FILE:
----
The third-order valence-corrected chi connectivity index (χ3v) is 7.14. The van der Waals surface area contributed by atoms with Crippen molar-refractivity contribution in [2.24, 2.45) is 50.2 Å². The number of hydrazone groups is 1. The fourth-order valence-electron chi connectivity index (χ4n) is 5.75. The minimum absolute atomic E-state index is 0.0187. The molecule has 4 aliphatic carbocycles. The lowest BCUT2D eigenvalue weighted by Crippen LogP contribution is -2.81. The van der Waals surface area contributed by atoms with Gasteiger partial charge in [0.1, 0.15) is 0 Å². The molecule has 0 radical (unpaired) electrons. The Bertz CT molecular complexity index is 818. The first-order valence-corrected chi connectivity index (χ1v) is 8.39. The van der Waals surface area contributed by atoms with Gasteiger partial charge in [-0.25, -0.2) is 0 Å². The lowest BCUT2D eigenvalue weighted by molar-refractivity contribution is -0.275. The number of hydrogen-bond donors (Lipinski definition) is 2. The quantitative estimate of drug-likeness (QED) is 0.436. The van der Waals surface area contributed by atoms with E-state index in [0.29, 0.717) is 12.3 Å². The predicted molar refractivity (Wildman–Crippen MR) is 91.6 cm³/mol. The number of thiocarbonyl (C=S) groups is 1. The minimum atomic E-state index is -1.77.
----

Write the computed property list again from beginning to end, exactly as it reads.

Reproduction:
The third-order valence-corrected chi connectivity index (χ3v) is 7.14. The van der Waals surface area contributed by atoms with Crippen molar-refractivity contribution in [2.24, 2.45) is 50.2 Å². The number of hydrazone groups is 1. The fourth-order valence-electron chi connectivity index (χ4n) is 5.75. The minimum absolute atomic E-state index is 0.0187. The molecule has 4 aliphatic carbocycles. The lowest BCUT2D eigenvalue weighted by Crippen LogP contribution is -2.81. The van der Waals surface area contributed by atoms with Gasteiger partial charge in [0.1, 0.15) is 0 Å². The molecule has 0 radical (unpaired) electrons. The Bertz CT molecular complexity index is 818. The first-order valence-corrected chi connectivity index (χ1v) is 8.39. The van der Waals surface area contributed by atoms with Gasteiger partial charge in [-0.25, -0.2) is 0 Å². The lowest BCUT2D eigenvalue weighted by molar-refractivity contribution is -0.275. The number of hydrogen-bond donors (Lipinski definition) is 2. The quantitative estimate of drug-likeness (QED) is 0.436. The van der Waals surface area contributed by atoms with E-state index in [0.29, 0.717) is 12.3 Å². The predicted molar refractivity (Wildman–Crippen MR) is 91.6 cm³/mol. The number of thiocarbonyl (C=S) groups is 1. The minimum atomic E-state index is -1.77.